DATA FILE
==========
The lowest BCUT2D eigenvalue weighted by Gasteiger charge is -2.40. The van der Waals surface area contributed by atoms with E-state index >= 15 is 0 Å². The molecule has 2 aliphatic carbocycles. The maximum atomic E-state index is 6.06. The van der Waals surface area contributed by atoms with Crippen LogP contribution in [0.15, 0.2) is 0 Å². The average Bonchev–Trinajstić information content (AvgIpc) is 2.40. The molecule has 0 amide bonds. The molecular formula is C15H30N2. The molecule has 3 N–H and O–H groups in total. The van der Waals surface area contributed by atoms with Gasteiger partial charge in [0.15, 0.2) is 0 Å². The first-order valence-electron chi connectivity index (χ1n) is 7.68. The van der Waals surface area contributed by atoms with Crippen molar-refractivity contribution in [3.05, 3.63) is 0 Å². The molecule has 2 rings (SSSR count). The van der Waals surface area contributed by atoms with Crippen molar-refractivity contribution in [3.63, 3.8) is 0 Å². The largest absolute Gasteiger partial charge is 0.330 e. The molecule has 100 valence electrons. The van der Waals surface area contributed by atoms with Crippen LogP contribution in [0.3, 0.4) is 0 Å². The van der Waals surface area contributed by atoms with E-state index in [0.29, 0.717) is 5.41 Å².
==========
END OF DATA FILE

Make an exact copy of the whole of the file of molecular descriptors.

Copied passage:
The lowest BCUT2D eigenvalue weighted by Gasteiger charge is -2.40. The van der Waals surface area contributed by atoms with E-state index >= 15 is 0 Å². The molecule has 2 aliphatic carbocycles. The maximum atomic E-state index is 6.06. The van der Waals surface area contributed by atoms with Crippen LogP contribution in [0.15, 0.2) is 0 Å². The average Bonchev–Trinajstić information content (AvgIpc) is 2.40. The molecule has 0 amide bonds. The molecular formula is C15H30N2. The molecule has 3 N–H and O–H groups in total. The van der Waals surface area contributed by atoms with Gasteiger partial charge in [0.15, 0.2) is 0 Å². The first-order valence-electron chi connectivity index (χ1n) is 7.68. The van der Waals surface area contributed by atoms with Crippen molar-refractivity contribution in [3.05, 3.63) is 0 Å². The molecule has 2 rings (SSSR count). The van der Waals surface area contributed by atoms with Crippen molar-refractivity contribution in [3.63, 3.8) is 0 Å². The largest absolute Gasteiger partial charge is 0.330 e. The molecule has 100 valence electrons. The van der Waals surface area contributed by atoms with Crippen LogP contribution in [0.3, 0.4) is 0 Å². The van der Waals surface area contributed by atoms with E-state index in [0.29, 0.717) is 5.41 Å².